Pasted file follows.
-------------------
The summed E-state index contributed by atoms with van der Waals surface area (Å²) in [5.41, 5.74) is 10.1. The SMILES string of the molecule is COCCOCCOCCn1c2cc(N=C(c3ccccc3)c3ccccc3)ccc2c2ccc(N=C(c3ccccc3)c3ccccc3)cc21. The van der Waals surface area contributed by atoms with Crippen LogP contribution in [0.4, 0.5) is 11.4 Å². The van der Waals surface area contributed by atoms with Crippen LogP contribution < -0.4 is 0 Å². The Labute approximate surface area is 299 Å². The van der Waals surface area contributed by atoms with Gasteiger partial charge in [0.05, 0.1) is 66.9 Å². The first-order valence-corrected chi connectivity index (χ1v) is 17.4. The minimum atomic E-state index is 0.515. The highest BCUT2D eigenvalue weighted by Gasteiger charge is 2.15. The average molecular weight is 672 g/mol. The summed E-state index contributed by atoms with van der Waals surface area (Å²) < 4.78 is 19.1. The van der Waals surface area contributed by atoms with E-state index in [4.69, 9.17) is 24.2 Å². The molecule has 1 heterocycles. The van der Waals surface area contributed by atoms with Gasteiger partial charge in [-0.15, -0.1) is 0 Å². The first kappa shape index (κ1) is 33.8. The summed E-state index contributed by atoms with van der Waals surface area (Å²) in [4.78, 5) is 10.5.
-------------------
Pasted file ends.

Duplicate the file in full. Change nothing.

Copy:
The summed E-state index contributed by atoms with van der Waals surface area (Å²) in [5.41, 5.74) is 10.1. The SMILES string of the molecule is COCCOCCOCCn1c2cc(N=C(c3ccccc3)c3ccccc3)ccc2c2ccc(N=C(c3ccccc3)c3ccccc3)cc21. The van der Waals surface area contributed by atoms with Crippen LogP contribution in [0.4, 0.5) is 11.4 Å². The van der Waals surface area contributed by atoms with Crippen LogP contribution < -0.4 is 0 Å². The Labute approximate surface area is 299 Å². The van der Waals surface area contributed by atoms with Gasteiger partial charge in [0.05, 0.1) is 66.9 Å². The first-order valence-corrected chi connectivity index (χ1v) is 17.4. The minimum atomic E-state index is 0.515. The highest BCUT2D eigenvalue weighted by Gasteiger charge is 2.15. The average molecular weight is 672 g/mol. The summed E-state index contributed by atoms with van der Waals surface area (Å²) < 4.78 is 19.1. The van der Waals surface area contributed by atoms with E-state index in [4.69, 9.17) is 24.2 Å². The molecule has 1 heterocycles. The van der Waals surface area contributed by atoms with Gasteiger partial charge in [-0.15, -0.1) is 0 Å². The first kappa shape index (κ1) is 33.8. The summed E-state index contributed by atoms with van der Waals surface area (Å²) in [4.78, 5) is 10.5.